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Uses of Lecture
CAMPUS TECHNOLOGY | November 2013
originally planned. The popularity of scheduled, real-time chats
surprised Mare, given the makeup of the Vietnamese student
body. "They were all workers; they all had full-time jobs and
had families," she says. "Sometimes, we'd talk about family
issues or school issues---anything that they wanted to talk
about. By the end of the chat, they were just talking about their
lives, and it was a really interesting learning experience."
But simply giving students access to discussion boards
is not necessarily enough to engage online students.
According to Blaschke, instructors must ensure that com-
munication is truly substantive. "The important thing is that
students shouldn't just respond to the discussion question,"
she says, noting that UMUC recently switched from its own
proprietary LMS to Desire2Learn, which offers discussion
boards. "We really want them to develop dialogue. As an
instructor, you need to be involved in the classroom enough
so that you're intervening when a student is basically post-
ing a mini-essay. You have to divert them away from just
posting what they've got in their head to critically thinking
about what other people have written and building on it."
While discussion boards have become much better over
the years, Borden believes there is much more room for
improvement in the adoption of social tools such as blogs
and wikis to foster connectivity. And much of that improve-
ment is dependent on faculty, some of whom have been
slow to see the benefits of social media. "I think they don't
see the value," says Borden. "They have a hard time seeing
why Twitter matters when they don't use Twitter. The teach-
ers don't see how to use it because they don't use it in their
lives, and there's a disconnect."
Griffy-Brown agrees with Borden's assessment, noting that
her business school is conducting several programs to show
faculty the potential of social tools. For example, the Blended
Learning Faculty Fellows Program encourages faculty to
experiment with existing social tools, such as the school's
Yammer platform. The private social network, which enables
users to form groups, exchange information, and share files,
also boasts analytics that allow professors to uncover com-
munication bottlenecks, trends, and issues. According to
Griffy-Brown, it's the online equivalent of observing students
interacting on a project in a classroom. "You can track the
same thing in a social network, and you can do it much more
easily than in a linear LMS discussion group," she explains.
"You can look for viral trends. I want to pique interest in areas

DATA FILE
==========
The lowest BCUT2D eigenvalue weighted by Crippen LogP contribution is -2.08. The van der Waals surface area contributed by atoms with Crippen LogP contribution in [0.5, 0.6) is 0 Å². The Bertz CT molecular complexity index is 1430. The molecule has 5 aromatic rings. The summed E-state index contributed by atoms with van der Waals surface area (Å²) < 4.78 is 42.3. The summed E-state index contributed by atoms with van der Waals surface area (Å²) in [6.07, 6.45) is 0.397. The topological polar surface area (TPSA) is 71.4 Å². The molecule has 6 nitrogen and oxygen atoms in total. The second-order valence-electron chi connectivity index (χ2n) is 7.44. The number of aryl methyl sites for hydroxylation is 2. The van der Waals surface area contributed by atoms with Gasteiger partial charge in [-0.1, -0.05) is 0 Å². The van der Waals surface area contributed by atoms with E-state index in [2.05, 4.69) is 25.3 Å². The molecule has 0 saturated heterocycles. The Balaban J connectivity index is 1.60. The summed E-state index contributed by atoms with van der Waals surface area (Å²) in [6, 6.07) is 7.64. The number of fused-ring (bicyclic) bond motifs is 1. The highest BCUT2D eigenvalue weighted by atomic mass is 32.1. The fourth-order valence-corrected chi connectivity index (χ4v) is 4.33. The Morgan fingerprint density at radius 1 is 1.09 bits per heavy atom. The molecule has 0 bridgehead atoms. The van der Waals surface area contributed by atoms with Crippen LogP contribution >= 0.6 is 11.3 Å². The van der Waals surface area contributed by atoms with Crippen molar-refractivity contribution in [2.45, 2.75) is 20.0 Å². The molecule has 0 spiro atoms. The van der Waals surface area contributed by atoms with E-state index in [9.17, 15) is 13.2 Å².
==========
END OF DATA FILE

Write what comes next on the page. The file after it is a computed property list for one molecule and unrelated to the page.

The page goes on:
that are of high relevance to that particular class."
3) Be Responsive
Ultimately, all the tools in the world can't foster a sense of
community in a class if the instructor is simply phoning it in.
According to Blaschke, teachers must work hard to create
an environment where students feel comfortable asking
questions. "Empathy plays a big role---understanding where
your students are coming from," she says. For example,
Blaschke keeps a biographical profile of each of her stu-
dents and refers back to it when they post in class "to get
a picture of who they are." Through learning journals, she
also gives students a chance to communicate any difficul-
ties they may be encountering. "It allows me to address their
individual needs in an online environment," she explains.
Frequent and reliable interaction is also vital, as is social
presence, says Griffy-Brown. "Teachers have to respond to
communication very quickly---and prompt others to respond---
to be sure you build trust," she notes. "As the leader of the
team, you have to demonstrate and model that."
While students at the USC School of Social Work may
not run into the same issues as asynchronous distance
learners, Mistrano still takes steps to enhance a feeling of
faculty involvement. Although student essays are submitted
digitally, for example, he prints every one out in hard copy.
"I take my blue pen, write all over them, scan each paper,
and e-mail them back individually," he says. "They see my
actual handwriting. They see where I'm drawing arrows. I do
it to engage them and to show them that I'm interacting with
their work with my own hand. That works fabulously."
Elaine Sanchez Wilson is a freelance writer and policy
research consultant based in Los Angeles.
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